What’s got the original director of Annie barking louder than Sandy?

There was a little brouhaha brewing last week about the recent revival of Annie that closed in January after a more than respectable 15 month run at the palace-sized Palace Theatre.

What was all the barking about?  Here’s the rundown:

The producers of the Broadway production decided not to produce a tour of that production.  Why?

National Tours are produced in the opposite way of Broadway shows.  On Broadway, a Producer takes the enormous risk of putting on a show by renting the theater and running that show until people stop coming.  And hopefully the show recoups along the way.  When producing a National Tour, a Producer sells the show to the touring houses around the country (The Wang Theatre, Dallas Summer Musicals, etc.) for a “guaranteed” amount of money (approx $150-$350k) before the show even goes into rehearsal . . . so a Producer can build a budget for the production that fits in the economic box that the market is willing to bear.  Make sense?  It’s knowing what price you’re going to get before you build your show.  It’s reverse engineering.  And it’s why National Tours are so much less risky than Broadway shows . . . because when done right, you know the minimum amount of compensation you are going to receive over the life of the tour before loading up a single truck.

So, in Annie‘s case, I assume that the market obviously wasn’t willing to pay the big bucks required to mount a national tour of the recent production . . . and the Producers respectfully said, “Well, if we can’t do it the way we want it done . . . to respect the vision of what we created . . . then we don’t want to do it.”

In walks Troika Entertainment, who scoops up the rights to produce a tour of the show (and who specializes in lower cost touring productions) and has the ability to create a production for a price that the current touring marketing is willing to pay, and out it will go this summer.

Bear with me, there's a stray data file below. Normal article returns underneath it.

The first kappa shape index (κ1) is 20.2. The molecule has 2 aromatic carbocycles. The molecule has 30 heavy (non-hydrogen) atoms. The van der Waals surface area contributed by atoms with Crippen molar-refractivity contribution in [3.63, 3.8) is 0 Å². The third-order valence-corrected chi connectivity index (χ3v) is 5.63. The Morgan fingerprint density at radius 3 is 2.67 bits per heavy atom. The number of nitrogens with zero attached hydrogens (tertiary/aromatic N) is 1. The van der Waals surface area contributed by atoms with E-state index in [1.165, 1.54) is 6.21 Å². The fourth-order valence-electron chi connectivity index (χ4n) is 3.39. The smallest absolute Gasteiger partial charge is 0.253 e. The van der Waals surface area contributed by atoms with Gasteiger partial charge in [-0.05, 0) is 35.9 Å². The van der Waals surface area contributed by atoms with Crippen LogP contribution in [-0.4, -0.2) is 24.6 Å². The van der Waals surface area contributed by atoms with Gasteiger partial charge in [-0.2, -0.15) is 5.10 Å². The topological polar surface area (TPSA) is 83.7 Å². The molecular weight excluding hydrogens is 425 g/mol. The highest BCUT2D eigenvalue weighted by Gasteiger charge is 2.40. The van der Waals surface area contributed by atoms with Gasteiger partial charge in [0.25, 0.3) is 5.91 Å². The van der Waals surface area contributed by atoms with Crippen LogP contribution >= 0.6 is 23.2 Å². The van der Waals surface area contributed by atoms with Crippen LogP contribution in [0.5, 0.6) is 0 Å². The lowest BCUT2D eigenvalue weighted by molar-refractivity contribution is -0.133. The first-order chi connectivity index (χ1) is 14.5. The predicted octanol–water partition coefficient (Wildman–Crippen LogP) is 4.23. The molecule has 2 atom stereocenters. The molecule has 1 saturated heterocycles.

It won’t be the recent Broadway production that hits the road, but rather the original approach.  In fact, it will be directed by its original Director and Lyricist, Martin Charnin.

In a recent NY Times article about the controversy, Mr. Charnin was quoted as saying, he believed . . .

The most successful approach to ‘Annie’ for the last 37 years was missing from the recent production.  I want to return to the indefinable kind of magic and charm that has long been a part of the show’s performances and staging.

In other words, he’s going back to the way it was before.  Well, ok . . . that’s certainly his right, and yep, the original production of Annie was successful.  Just like the original Oklahoma was successful.  And the original Sweeney Todd.  But replicating the original wasn’t what the Broadway Producers were trying to do, nor is it what producing revivals is all about (and it’s why recent revivals of Oklahoma and Sweeney looked a lot different than the originals).

In one of the first blogs I ever wrote, I discussed the two primary reasons for reviving a show on Broadway being:

1.  A revisionist thinking, or a new unique take on the show.
2.  A major star.

You better have one or the other, and in best cases, both.

So, sure, maybe the touring market is happy with a standard run-of-the-mill Annie, but Broadway requires something a bit more special than that (the last revival of Annie in the 90’s was a replica and that didn’t do that well either).  In fact, that’s when Broadway takes its biggest hard knocks, when it does only what it’s done before and doesn’t try something new.

I’ve got to the give the Broadway Producers of Annie props for hiring the brilliant James Lapine and going after a classic in a unique way.  I know I would have done the same thing, in the same way that I would not have produced just a standard revival of Macbeth last year . . . but a one man Macbeth starring Alan Cumming.  Yes, please, I would.

We’ve got a couple of upcoming revivals of revivals that will test some of this theory . . . a brand new take on Les Miz, which is coming off the success of the movie, but the lack of success of the more recent regular revival when they just put up what had been done before . . . and Cabaret, one of the greatest revivals Broadway has ever, ever seen, with the same production, but with one of the most sensational performances Broadway has ever, ever seen . . . with Alan as the Emcee.

What do you think about revivals on Broadway?  What makes you want to see them?  And what do you think Broadway Producers should do to decrease risk and attract new audiences?  And are you excited for Cabaret and Les Miz this season?

Tell me.


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  • Mike Stevens says:

    I love most revivals although they usually never take the place of the first viewing of the show for me. I do like when there is some nod to the original weather its in staging , music, or set. I have seen the tour of Les Mes and loved it but would not of had an issue if they used the original staging/set